3. Optimize your energy levels

When you start to put tasks into the appropriate energy levels, you should see an increase in actual work output.

Doing 30 minutes of creative work in a high-energy level will be as effective as trying to do the same work in 2 hours when you have lower energy.

One important thing to do in high-energy times is to plan tasks for low energy. That is why I put “writing to-do lists” in the high-energy time: planning is much easier when you have an overview. The actual grunt work can be done in times of lower energy — provided the tasks don’t require much mental energy themselves.

There are many strategies to start the high-energy times, some recommend getting up early, some start with sports, a certain diet or another ritual. You can try any of those and use the ones that fit into your lifestyle.

There are indicators that what you do in your relaxation time determines how easily you can start high-energy levels. Sports, sleep, healthy eating and meditation seem to contribute to triggering and extending your high-energy times.

If you feel that your high-energy times are short and exhausting, take a look at your food intake. High-energy work requires lots of mental energy, which is ultimately body energy. Look for proteins and slow-release carbohydrates that will provide long-term nutrition instead of short bursts, like those from simple sugars.

Another important factor is to look at your habits and shift them around if neccessary. One example: commutes are often seen as “dead time”, but might in fact be a golden opportunity to do high-energy work. If you are in your car, you have space to think and could use voice dictation to get ideas down. On a train, the time could be spend reading and learning — depending on how you feel.

If you notice that you are awake early anyway, your head full of ideas, then get up and use that burst of high-energy, even if it lasts only 20 minutes!

Remove distractions from your high-energy times, especially email and non-verbal communication. If you are working on something in your high-energy time, give yourself the time to fully immerse, focusing on this particular task. External inputs like emails, messages and menial tasks will fight for your attention, but they can easily be answered in times of lower energy. I wrote another article about getting into a high energy state in the morning by keeping a distance from other people’s ideas.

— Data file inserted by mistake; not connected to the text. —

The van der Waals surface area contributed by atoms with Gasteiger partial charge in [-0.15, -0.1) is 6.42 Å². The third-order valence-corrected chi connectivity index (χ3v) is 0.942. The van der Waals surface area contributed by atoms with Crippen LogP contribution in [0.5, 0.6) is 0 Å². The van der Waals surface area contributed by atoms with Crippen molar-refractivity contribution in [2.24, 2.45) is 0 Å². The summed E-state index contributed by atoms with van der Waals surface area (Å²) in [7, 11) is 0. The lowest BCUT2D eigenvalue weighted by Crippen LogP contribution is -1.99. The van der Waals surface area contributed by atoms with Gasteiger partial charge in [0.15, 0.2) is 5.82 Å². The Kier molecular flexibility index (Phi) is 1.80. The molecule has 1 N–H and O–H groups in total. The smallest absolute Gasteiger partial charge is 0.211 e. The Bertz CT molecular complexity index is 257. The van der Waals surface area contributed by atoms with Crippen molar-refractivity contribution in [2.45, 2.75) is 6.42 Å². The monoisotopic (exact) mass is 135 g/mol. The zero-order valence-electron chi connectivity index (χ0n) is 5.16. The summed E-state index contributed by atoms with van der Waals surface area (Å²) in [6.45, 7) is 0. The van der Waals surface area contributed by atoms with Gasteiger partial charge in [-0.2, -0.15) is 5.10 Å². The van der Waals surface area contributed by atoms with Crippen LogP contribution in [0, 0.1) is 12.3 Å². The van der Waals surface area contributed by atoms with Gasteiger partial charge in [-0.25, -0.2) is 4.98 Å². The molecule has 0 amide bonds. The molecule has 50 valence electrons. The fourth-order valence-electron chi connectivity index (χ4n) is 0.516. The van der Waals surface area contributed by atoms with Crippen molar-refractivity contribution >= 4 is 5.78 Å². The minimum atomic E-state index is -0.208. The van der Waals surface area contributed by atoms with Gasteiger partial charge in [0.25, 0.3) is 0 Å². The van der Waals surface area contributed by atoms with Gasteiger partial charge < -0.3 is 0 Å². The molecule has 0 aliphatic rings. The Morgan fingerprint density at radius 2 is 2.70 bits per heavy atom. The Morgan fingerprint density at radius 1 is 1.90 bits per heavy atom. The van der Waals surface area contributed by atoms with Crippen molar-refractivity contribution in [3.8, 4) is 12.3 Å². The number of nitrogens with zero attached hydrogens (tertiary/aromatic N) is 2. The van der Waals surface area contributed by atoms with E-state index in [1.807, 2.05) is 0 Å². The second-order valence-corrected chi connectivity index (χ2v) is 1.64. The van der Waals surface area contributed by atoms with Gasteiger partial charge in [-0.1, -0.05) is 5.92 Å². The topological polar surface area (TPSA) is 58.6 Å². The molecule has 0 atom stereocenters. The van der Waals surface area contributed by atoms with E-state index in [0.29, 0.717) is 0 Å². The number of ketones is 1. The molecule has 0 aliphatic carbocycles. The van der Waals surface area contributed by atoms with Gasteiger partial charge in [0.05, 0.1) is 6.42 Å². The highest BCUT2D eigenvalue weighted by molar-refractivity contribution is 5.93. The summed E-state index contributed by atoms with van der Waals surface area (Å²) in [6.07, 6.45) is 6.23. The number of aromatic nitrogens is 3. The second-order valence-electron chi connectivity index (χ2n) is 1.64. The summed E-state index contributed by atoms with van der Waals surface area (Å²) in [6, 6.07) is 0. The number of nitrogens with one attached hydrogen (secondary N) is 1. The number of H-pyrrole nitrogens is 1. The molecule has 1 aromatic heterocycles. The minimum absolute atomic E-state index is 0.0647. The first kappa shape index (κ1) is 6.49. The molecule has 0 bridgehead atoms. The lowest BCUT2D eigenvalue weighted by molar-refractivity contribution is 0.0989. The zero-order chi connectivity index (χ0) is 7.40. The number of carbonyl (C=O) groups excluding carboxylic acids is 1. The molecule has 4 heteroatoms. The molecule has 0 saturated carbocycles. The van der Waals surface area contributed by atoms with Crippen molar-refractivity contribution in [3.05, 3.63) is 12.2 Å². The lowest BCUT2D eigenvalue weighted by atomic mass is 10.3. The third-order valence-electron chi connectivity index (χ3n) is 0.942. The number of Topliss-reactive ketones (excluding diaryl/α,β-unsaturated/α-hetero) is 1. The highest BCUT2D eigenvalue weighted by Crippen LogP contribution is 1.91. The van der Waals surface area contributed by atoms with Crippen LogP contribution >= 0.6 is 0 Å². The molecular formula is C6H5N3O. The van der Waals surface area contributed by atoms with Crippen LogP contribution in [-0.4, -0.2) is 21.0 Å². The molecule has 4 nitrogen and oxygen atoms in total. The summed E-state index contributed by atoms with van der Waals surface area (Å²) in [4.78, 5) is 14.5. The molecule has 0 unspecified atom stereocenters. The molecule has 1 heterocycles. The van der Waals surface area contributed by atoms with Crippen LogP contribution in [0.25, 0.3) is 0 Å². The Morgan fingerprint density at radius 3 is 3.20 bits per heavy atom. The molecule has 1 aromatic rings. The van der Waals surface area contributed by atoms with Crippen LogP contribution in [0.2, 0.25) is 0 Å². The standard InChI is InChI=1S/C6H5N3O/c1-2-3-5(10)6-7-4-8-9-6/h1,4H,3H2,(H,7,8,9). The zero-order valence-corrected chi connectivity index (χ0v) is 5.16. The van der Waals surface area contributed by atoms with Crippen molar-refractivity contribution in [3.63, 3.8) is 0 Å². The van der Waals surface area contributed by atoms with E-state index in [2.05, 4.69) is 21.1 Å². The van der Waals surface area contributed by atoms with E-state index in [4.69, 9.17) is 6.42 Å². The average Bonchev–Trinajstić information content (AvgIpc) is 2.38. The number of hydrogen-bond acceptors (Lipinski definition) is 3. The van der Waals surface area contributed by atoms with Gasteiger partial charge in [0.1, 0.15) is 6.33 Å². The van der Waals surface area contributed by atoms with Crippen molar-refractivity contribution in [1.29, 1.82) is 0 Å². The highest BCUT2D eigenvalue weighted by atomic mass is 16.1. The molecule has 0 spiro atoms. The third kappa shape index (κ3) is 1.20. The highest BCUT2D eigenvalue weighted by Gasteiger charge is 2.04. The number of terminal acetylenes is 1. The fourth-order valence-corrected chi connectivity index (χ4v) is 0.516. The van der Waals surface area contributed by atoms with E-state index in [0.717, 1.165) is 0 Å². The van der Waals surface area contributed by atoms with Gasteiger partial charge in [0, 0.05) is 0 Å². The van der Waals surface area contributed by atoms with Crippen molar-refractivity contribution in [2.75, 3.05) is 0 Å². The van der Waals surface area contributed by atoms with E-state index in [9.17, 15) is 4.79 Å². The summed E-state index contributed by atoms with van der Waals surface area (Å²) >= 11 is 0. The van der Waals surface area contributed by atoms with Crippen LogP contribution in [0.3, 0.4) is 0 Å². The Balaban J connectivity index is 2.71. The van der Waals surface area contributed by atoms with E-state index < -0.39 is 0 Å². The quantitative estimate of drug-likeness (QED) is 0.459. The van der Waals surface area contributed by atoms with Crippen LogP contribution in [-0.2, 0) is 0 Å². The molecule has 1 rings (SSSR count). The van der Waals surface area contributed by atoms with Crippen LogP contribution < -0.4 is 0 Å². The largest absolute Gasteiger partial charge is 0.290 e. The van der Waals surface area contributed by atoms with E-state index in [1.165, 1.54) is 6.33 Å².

Use your relaxation periods well. They might be able to recharge energy fast: light lunch and 15 minutes of meditation might put you back into a high-energy state, whereas heavy lunch and scrolling Facebook for half an hour might leave you sleepy and uninspired.

You can relax more actively by spending mindful time on your pastime activities. These might include meditation, cooking and eating consciously, focusing on sports and your body, taking baths with calm music or doing outdoor activities.

Passive relaxation is more mental consuming, watching TV or scrolling social feeds, surfing aimlessly and eating just to feed yourself. The quality of your resting period is likely to influence the quality of your productive time!

But as I mentioned above, you have to find what’s best for you, there will be no golden solution for everyone.

To wrap it up: be aware of your energy levels and try to plan your day accordingly.

It will help you achieve better results in shorter time. You can try different habits to trigger and maintain higher energy states, but most important is listening to yourself in the process.

Thanks for reading! Let me know how your daily energy levels look!

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Sebastian Martin

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Coaching for Communication & Innovation | Data Visualization Expert | Writer and reader | Lifelong Learner, from Munich.

The Startup

Medium's largest active publication, followed by +479K people. Follow to join our community.